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Saturday, August 29, 2015
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Published: Monday, 5/26/2014

LETTERS TO THE EDITOR

Don’t blame the V.A. for crowding

I depend on the Department of Veterans Affairs for health care, and am satisfied with it. So I find it painful to hear criticism of the V.A. (“Mad-as-hell Obama should move heaven and earth to fix the V.A.,” op-ed column, May 22).

The overloading of V.A. clinics and hospitals because of injuries from the wars entered into by the George W. Bush administration is hardly the fault of the V.A..

Bad administrators show up in every profession. The V.A. is doing better than private health care administration.

DONALD KELLER

Foxbourne Road

 

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Vietnam-era vets not getting due?

In March, I attended a funeral service for my brother at the Veterans Affairs facility in Marion, Ind. I asked directions to the chapel from a patient, who told me he was a Vietnam-era veteran like my brother.

I thanked him for his service. He said something I’ll never forget: “We remember each other, but our government has forgotten us.”

Has our government truly forgotten our Vietnam-era veterans? Or are they ignored because it was an unpopular war?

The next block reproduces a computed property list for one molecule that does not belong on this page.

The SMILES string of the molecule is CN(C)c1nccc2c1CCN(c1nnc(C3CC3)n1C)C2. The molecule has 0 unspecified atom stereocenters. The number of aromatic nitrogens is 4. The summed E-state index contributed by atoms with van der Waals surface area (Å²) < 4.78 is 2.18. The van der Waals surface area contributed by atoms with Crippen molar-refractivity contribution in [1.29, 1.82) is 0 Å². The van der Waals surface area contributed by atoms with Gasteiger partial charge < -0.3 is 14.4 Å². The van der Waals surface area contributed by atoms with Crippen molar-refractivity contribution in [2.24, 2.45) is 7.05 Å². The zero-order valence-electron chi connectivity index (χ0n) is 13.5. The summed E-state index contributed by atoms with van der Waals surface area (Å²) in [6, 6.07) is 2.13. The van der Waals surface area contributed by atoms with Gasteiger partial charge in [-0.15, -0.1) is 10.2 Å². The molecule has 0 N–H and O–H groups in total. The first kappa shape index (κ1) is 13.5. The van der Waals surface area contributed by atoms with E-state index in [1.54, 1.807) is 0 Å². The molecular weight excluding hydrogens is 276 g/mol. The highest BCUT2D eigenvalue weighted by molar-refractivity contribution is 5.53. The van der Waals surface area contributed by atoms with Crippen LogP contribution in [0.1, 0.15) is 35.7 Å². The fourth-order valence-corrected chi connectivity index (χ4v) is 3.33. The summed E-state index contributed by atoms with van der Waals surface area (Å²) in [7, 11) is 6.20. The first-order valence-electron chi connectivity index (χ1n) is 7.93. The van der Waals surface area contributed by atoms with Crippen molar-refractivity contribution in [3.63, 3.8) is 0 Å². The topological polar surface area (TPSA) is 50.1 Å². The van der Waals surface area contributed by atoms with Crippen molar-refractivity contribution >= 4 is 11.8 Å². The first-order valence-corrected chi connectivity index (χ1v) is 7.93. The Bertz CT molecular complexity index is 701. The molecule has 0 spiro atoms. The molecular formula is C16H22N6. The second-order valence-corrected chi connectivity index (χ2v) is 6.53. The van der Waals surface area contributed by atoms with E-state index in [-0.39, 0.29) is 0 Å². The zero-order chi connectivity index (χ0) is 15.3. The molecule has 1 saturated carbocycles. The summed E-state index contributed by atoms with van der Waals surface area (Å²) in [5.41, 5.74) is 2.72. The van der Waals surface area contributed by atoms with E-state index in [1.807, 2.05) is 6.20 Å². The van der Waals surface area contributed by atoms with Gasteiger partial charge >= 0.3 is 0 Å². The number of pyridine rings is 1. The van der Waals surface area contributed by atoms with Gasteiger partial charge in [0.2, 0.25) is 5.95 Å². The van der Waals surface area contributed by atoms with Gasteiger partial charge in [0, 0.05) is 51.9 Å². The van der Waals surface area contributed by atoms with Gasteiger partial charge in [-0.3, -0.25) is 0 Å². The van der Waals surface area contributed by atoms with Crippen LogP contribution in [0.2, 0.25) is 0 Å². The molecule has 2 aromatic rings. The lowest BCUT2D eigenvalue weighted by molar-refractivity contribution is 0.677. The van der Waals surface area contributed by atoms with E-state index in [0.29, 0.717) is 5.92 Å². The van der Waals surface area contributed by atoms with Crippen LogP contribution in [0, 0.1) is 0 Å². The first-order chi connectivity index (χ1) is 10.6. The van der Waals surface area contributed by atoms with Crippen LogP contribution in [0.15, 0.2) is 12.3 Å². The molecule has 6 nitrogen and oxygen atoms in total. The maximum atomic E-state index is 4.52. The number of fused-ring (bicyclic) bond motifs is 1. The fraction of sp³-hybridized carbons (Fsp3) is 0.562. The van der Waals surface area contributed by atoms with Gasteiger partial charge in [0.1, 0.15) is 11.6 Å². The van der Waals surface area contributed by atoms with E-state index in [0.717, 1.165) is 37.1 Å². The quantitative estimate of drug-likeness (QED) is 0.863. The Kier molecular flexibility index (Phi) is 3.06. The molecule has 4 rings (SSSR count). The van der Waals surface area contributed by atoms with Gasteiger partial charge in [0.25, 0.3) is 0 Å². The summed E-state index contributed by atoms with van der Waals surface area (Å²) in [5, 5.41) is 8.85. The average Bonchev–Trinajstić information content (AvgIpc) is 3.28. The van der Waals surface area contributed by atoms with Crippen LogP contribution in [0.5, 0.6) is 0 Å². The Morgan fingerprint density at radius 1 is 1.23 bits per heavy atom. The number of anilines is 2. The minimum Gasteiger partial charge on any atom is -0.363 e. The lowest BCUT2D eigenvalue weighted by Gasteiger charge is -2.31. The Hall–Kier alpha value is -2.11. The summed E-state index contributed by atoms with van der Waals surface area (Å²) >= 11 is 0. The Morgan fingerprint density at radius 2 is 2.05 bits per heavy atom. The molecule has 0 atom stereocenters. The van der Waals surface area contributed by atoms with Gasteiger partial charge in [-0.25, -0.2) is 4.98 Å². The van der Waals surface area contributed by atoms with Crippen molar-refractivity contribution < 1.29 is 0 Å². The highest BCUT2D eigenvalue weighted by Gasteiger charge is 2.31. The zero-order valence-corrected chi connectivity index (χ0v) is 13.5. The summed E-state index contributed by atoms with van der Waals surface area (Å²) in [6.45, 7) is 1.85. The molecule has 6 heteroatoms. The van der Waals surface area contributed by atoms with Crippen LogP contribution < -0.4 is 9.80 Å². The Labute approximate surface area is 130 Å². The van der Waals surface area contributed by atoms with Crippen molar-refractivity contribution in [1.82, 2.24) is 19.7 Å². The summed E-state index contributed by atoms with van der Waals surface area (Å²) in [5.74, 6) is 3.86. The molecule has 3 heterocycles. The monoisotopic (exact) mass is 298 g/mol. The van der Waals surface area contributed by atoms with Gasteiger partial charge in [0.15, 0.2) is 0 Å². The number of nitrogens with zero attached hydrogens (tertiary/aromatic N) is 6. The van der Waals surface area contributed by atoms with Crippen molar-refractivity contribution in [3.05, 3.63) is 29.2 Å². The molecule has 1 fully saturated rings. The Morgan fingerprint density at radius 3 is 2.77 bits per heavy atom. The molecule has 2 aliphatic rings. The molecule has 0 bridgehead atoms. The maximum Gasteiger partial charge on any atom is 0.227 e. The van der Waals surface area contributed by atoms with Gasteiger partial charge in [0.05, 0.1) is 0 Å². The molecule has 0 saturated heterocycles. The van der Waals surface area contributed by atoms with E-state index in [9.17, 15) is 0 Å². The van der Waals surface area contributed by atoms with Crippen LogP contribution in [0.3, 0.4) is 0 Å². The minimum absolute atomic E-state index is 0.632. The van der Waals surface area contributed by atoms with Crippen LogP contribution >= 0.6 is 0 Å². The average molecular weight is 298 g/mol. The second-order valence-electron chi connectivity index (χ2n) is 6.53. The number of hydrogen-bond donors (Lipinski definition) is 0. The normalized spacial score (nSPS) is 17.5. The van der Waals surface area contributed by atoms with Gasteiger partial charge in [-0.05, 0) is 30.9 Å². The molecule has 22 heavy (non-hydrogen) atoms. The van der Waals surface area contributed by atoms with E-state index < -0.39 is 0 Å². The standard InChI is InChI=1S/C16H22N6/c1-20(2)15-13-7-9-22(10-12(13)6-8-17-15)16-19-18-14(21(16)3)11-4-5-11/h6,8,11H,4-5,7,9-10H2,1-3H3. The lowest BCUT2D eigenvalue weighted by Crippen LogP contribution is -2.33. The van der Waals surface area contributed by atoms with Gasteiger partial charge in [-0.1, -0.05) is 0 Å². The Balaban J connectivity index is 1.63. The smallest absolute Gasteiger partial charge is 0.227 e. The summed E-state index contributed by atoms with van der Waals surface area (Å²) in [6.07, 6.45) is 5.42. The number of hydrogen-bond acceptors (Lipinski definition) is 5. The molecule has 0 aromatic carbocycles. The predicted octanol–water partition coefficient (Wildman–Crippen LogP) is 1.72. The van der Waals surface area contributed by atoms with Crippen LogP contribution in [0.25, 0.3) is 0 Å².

They served our country. If they are in need, these and all other veterans need to be taken care of — now, not later.

KEN ARMER

Naomi Drive

 

Honor Flight trip: Pride, humbleness

On April 30, I and about 60 other veterans of World War II and the Korean War were guests of Honor Flight Northwest Ohio (“Big send-off for vets to D.C.; Excitement up as Honor Flight winding down,” May 1).

Seeing the memorials made me feel proud but humble, because many Americans lost their lives in those wars. The trip was memorable.

I thank the trip’s organizers, their army of volunteers, and the donors who made it possible.

GEORGE ZITZELBERGER

Beverly Drive

 

Funeral procession requires etiquette

This year, one of my uncles passed away. After the service at the funeral home, I and other mourners got into our cars for the funeral procession to the cemetery. Then things got scary.

The first six vehicles of the procession got through an intersection, then other vehicles broke through our line. None of these other vehicles stopped; one of my cousins in the procession almost got hit.

Then the procession came to a traffic light and turned left. Another vehicle blew through the procession and almost hit my car and the car behind me. The motorist had the audacity to blare the horn at us.

Apparently, people need a refresher course on funeral processions. They move slowly; vehicles in the procession do not have to stop at a red light if the lead car has already gone through. Other vehicles should stop and allow the procession to move safely.

I hope motorists remember that when they see a funeral procession, they should pull over and let it go by. There’s no need to scare people in the procession and leave them shaken when they are already in mourning.

THERESA BOMBRYS

Swanton


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